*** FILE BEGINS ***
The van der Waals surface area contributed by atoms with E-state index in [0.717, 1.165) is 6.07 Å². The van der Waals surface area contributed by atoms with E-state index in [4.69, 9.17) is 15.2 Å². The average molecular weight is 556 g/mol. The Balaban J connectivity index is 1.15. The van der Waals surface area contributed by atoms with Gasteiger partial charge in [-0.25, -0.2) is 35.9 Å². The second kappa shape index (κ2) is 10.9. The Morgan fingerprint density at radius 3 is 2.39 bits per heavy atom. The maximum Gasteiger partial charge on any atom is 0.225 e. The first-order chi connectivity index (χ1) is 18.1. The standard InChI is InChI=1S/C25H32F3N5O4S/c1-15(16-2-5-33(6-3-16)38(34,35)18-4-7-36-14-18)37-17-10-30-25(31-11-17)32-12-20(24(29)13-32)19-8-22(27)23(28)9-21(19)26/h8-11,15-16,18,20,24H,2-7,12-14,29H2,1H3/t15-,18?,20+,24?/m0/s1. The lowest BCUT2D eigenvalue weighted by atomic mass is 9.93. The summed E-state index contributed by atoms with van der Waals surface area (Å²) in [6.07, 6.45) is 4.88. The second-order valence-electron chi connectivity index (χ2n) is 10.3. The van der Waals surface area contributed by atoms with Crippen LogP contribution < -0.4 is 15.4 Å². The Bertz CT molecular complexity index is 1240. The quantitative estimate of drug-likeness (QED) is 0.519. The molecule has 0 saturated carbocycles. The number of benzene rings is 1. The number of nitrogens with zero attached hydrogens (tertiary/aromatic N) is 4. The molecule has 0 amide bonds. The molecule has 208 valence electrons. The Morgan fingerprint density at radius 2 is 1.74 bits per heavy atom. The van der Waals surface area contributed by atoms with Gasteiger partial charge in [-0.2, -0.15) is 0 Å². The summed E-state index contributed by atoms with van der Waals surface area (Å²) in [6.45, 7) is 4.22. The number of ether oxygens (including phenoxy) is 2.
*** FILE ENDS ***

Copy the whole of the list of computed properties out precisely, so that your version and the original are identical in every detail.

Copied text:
The van der Waals surface area contributed by atoms with E-state index in [0.717, 1.165) is 6.07 Å². The van der Waals surface area contributed by atoms with E-state index in [4.69, 9.17) is 15.2 Å². The average molecular weight is 556 g/mol. The Balaban J connectivity index is 1.15. The van der Waals surface area contributed by atoms with Gasteiger partial charge in [-0.25, -0.2) is 35.9 Å². The second kappa shape index (κ2) is 10.9. The Morgan fingerprint density at radius 3 is 2.39 bits per heavy atom. The maximum Gasteiger partial charge on any atom is 0.225 e. The first-order chi connectivity index (χ1) is 18.1. The standard InChI is InChI=1S/C25H32F3N5O4S/c1-15(16-2-5-33(6-3-16)38(34,35)18-4-7-36-14-18)37-17-10-30-25(31-11-17)32-12-20(24(29)13-32)19-8-22(27)23(28)9-21(19)26/h8-11,15-16,18,20,24H,2-7,12-14,29H2,1H3/t15-,18?,20+,24?/m0/s1. The lowest BCUT2D eigenvalue weighted by atomic mass is 9.93. The summed E-state index contributed by atoms with van der Waals surface area (Å²) in [6.07, 6.45) is 4.88. The second-order valence-electron chi connectivity index (χ2n) is 10.3. The van der Waals surface area contributed by atoms with Crippen LogP contribution < -0.4 is 15.4 Å². The Bertz CT molecular complexity index is 1240. The quantitative estimate of drug-likeness (QED) is 0.519. The molecule has 0 saturated carbocycles. The number of benzene rings is 1. The number of nitrogens with zero attached hydrogens (tertiary/aromatic N) is 4. The molecule has 0 amide bonds. The molecule has 208 valence electrons. The Morgan fingerprint density at radius 2 is 1.74 bits per heavy atom. The van der Waals surface area contributed by atoms with Gasteiger partial charge in [-0.2, -0.15) is 0 Å². The summed E-state index contributed by atoms with van der Waals surface area (Å²) in [6.45, 7) is 4.22. The number of ether oxygens (including phenoxy) is 2.